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Mom & Me – Hillary and Heather talk about their Onscreen Mother/Daughter Relationship
Getting the Perfect Look
On the Set with Hillary – Blogs and Buddies
Hangin with the Actors
Wet on the Set
Holly and her friend then cook up a scheme to keep Jean in New York a bit longer than usual. They create a secret admirer who is the perfect man in order to keep her mother happy. Using advice on women from her friend’s Uncle Ben, Holly creates a more and more elaborate fantasy for her mom. But is Jean so desperate to find a loving companion that she’s willing to settle for the first guy that treats her nice or will she wait for her true perfect match? And what will happen when Holly finds romance herself?
The Perfect Man is rated PG for some mildly suggestive content.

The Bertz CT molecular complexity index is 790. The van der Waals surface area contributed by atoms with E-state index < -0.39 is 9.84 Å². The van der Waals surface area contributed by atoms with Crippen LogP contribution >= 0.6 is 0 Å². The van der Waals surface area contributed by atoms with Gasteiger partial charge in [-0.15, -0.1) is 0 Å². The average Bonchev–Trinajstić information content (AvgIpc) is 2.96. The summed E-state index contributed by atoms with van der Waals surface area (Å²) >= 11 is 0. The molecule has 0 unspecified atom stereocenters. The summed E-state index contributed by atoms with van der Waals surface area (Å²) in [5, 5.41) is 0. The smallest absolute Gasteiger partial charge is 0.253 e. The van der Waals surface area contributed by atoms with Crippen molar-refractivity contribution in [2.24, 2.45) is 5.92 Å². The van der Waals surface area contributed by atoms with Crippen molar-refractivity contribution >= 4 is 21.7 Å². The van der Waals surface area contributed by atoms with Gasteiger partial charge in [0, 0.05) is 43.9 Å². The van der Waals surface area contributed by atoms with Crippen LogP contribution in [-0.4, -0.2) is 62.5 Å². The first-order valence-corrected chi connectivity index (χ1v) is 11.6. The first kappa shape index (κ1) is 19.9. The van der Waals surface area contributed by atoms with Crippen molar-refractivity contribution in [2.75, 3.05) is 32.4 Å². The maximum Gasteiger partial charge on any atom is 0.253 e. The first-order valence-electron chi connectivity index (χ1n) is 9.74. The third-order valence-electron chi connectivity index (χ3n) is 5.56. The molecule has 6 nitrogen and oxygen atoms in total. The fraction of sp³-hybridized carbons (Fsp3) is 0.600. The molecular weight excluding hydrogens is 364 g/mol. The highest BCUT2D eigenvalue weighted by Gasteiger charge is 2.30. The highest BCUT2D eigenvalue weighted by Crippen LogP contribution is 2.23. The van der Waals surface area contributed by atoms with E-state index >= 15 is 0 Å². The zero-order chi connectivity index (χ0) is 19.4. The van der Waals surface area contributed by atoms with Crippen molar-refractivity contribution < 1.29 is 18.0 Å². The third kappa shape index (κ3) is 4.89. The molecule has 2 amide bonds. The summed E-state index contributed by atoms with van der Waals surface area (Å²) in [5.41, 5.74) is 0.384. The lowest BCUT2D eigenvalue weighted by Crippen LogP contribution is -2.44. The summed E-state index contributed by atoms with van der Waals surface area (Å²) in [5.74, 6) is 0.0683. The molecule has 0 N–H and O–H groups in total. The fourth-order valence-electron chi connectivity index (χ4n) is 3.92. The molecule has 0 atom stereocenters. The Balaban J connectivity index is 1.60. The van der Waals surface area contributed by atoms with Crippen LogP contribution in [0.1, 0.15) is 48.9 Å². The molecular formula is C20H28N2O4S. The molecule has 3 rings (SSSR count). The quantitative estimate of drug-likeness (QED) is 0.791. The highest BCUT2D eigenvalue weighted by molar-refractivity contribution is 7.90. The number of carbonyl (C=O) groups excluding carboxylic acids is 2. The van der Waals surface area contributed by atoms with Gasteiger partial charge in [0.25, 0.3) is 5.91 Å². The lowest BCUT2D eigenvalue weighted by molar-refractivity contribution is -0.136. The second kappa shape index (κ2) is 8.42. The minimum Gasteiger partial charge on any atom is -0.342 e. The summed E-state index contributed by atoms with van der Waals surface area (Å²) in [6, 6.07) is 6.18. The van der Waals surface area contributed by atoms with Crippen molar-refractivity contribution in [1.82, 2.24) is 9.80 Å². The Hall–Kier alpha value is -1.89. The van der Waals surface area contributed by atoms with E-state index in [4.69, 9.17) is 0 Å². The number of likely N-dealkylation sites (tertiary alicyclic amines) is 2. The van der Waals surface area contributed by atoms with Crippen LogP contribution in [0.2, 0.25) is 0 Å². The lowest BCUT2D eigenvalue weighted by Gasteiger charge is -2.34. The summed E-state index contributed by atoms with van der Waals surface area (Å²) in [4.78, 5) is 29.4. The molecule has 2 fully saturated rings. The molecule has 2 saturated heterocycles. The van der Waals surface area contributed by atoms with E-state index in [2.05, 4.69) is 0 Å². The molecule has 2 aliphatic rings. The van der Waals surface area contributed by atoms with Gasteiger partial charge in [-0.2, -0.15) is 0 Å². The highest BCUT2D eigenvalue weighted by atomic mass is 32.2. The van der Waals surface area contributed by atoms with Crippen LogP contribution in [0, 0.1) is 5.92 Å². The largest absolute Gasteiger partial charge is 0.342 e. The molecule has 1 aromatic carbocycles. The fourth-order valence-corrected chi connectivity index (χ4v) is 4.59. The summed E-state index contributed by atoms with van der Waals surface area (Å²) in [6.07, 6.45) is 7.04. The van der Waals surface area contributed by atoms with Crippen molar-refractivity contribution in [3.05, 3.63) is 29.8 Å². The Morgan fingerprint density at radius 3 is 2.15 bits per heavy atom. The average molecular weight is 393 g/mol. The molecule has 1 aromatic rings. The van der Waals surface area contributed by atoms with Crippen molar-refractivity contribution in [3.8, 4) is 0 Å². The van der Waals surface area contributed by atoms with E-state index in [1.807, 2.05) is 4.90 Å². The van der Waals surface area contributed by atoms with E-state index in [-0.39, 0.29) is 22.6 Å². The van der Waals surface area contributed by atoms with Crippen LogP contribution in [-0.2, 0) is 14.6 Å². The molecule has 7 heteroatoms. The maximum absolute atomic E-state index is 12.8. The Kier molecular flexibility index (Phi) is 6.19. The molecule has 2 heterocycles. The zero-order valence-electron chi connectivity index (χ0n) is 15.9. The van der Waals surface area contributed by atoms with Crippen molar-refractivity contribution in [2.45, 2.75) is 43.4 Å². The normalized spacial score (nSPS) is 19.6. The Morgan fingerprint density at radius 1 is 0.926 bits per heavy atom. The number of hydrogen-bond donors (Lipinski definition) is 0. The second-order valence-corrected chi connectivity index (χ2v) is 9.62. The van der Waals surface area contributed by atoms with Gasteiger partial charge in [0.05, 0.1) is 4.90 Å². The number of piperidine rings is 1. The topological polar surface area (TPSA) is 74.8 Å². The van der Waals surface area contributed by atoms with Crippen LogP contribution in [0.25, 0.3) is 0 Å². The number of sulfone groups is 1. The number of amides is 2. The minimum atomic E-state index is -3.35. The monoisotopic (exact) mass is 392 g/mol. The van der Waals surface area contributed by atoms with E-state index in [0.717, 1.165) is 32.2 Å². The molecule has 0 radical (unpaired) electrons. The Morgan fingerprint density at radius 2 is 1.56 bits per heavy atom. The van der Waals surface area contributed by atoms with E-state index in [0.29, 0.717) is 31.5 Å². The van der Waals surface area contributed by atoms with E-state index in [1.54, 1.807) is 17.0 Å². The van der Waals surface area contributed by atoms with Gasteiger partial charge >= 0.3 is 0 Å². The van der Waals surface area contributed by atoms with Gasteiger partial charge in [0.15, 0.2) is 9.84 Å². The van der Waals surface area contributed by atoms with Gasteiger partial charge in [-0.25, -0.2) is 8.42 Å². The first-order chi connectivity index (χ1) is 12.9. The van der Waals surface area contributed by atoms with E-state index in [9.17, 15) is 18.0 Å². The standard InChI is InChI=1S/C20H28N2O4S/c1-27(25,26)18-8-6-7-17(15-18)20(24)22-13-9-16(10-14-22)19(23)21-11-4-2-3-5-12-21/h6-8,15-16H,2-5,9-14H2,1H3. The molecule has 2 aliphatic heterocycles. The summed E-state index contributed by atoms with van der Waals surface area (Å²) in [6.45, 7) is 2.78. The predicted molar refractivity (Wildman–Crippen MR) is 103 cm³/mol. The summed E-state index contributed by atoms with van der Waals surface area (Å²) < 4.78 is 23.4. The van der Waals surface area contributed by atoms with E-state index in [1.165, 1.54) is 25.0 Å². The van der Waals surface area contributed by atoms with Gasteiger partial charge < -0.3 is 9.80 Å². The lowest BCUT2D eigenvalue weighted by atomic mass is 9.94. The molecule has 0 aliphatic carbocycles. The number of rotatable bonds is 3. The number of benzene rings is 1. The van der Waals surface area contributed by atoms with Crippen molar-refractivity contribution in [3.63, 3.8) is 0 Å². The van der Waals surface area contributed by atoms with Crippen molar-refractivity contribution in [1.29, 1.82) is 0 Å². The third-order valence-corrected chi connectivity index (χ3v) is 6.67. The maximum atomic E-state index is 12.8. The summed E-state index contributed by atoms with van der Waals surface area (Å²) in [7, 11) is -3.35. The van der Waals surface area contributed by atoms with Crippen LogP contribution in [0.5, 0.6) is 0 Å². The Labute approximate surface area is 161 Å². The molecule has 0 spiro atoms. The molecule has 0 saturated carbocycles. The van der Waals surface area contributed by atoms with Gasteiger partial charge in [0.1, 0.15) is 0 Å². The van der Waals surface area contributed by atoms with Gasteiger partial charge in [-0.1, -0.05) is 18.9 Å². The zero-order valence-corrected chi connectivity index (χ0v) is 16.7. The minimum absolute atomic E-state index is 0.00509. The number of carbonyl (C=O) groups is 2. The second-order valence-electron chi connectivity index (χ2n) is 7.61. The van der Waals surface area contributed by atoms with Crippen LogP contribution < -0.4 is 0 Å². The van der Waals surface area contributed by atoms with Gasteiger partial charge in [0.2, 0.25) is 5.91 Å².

I think two things made this chick flick tolerable. The first was that it had a good sense of humor. A lot of the laughs involved the characters being embarrassed in one way or another. Holly is repeatedly embarrassed in public by her mother. Jean is embarrassed in public on a date with Lenny. Both women find ways to embarrass themselves. It goes on and on. There are also a number of amusing scenes where Lenny, a worker from the bakery, tries in vain to win the heart of Jean. What better way to impress Heather Locklear than to take her to a Styx concert, or at least a Styx impersonator concert? It’s little touches like that here and there that manage to deliver laughs for both young girls and their mothers who go see this film together.
The other thing I liked about The Perfect Man was the internet angle. Holly narrates her misadventures on a blog. She also impersonates “the perfect man” over e-mail and in an instant messenger session. While this was done better in movies like You’ve Got Mail, it’s still entertaining, especially when Holly has the tables turned on her.